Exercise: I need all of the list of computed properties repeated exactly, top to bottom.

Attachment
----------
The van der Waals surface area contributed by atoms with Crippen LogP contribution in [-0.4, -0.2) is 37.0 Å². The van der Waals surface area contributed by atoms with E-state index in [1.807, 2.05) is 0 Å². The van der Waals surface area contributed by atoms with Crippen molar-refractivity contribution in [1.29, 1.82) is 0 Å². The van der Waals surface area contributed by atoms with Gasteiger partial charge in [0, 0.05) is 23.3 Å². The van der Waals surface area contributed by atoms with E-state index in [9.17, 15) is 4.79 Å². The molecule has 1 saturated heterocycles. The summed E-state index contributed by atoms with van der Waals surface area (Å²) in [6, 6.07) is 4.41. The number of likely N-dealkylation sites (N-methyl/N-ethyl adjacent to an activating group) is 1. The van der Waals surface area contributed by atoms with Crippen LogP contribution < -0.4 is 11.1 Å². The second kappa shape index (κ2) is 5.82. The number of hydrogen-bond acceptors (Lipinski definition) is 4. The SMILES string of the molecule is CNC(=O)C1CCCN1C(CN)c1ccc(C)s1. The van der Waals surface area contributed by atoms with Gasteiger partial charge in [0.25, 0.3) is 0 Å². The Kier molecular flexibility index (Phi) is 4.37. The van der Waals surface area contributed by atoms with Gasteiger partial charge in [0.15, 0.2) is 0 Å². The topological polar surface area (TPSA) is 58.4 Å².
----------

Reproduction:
The van der Waals surface area contributed by atoms with Crippen LogP contribution in [-0.4, -0.2) is 37.0 Å². The van der Waals surface area contributed by atoms with E-state index in [1.807, 2.05) is 0 Å². The van der Waals surface area contributed by atoms with Crippen molar-refractivity contribution in [1.29, 1.82) is 0 Å². The van der Waals surface area contributed by atoms with Gasteiger partial charge in [0, 0.05) is 23.3 Å². The van der Waals surface area contributed by atoms with E-state index in [9.17, 15) is 4.79 Å². The molecule has 1 saturated heterocycles. The summed E-state index contributed by atoms with van der Waals surface area (Å²) in [6, 6.07) is 4.41. The number of likely N-dealkylation sites (N-methyl/N-ethyl adjacent to an activating group) is 1. The van der Waals surface area contributed by atoms with Crippen LogP contribution < -0.4 is 11.1 Å². The second kappa shape index (κ2) is 5.82. The number of hydrogen-bond acceptors (Lipinski definition) is 4. The SMILES string of the molecule is CNC(=O)C1CCCN1C(CN)c1ccc(C)s1. The van der Waals surface area contributed by atoms with Gasteiger partial charge in [0.25, 0.3) is 0 Å². The Kier molecular flexibility index (Phi) is 4.37. The van der Waals surface area contributed by atoms with Gasteiger partial charge in [0.15, 0.2) is 0 Å². The topological polar surface area (TPSA) is 58.4 Å².